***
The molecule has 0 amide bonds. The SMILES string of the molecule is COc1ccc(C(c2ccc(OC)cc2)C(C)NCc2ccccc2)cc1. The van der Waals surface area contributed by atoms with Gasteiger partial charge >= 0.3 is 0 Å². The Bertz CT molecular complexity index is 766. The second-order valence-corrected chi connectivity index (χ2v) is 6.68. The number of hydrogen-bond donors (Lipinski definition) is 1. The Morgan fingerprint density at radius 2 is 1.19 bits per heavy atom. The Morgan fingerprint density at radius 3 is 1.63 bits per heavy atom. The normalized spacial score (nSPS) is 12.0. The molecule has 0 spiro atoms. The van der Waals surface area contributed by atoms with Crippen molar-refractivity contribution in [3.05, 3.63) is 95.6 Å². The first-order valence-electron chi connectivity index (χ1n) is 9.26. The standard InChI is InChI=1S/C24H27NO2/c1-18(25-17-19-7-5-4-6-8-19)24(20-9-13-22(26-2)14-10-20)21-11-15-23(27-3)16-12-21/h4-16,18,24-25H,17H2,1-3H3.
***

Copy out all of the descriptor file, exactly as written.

The molecule has 0 amide bonds. The SMILES string of the molecule is COc1ccc(C(c2ccc(OC)cc2)C(C)NCc2ccccc2)cc1. The van der Waals surface area contributed by atoms with Gasteiger partial charge >= 0.3 is 0 Å². The Bertz CT molecular complexity index is 766. The second-order valence-corrected chi connectivity index (χ2v) is 6.68. The number of hydrogen-bond donors (Lipinski definition) is 1. The Morgan fingerprint density at radius 2 is 1.19 bits per heavy atom. The Morgan fingerprint density at radius 3 is 1.63 bits per heavy atom. The normalized spacial score (nSPS) is 12.0. The molecule has 0 spiro atoms. The van der Waals surface area contributed by atoms with Crippen molar-refractivity contribution in [3.05, 3.63) is 95.6 Å². The first-order valence-electron chi connectivity index (χ1n) is 9.26. The standard InChI is InChI=1S/C24H27NO2/c1-18(25-17-19-7-5-4-6-8-19)24(20-9-13-22(26-2)14-10-20)21-11-15-23(27-3)16-12-21/h4-16,18,24-25H,17H2,1-3H3.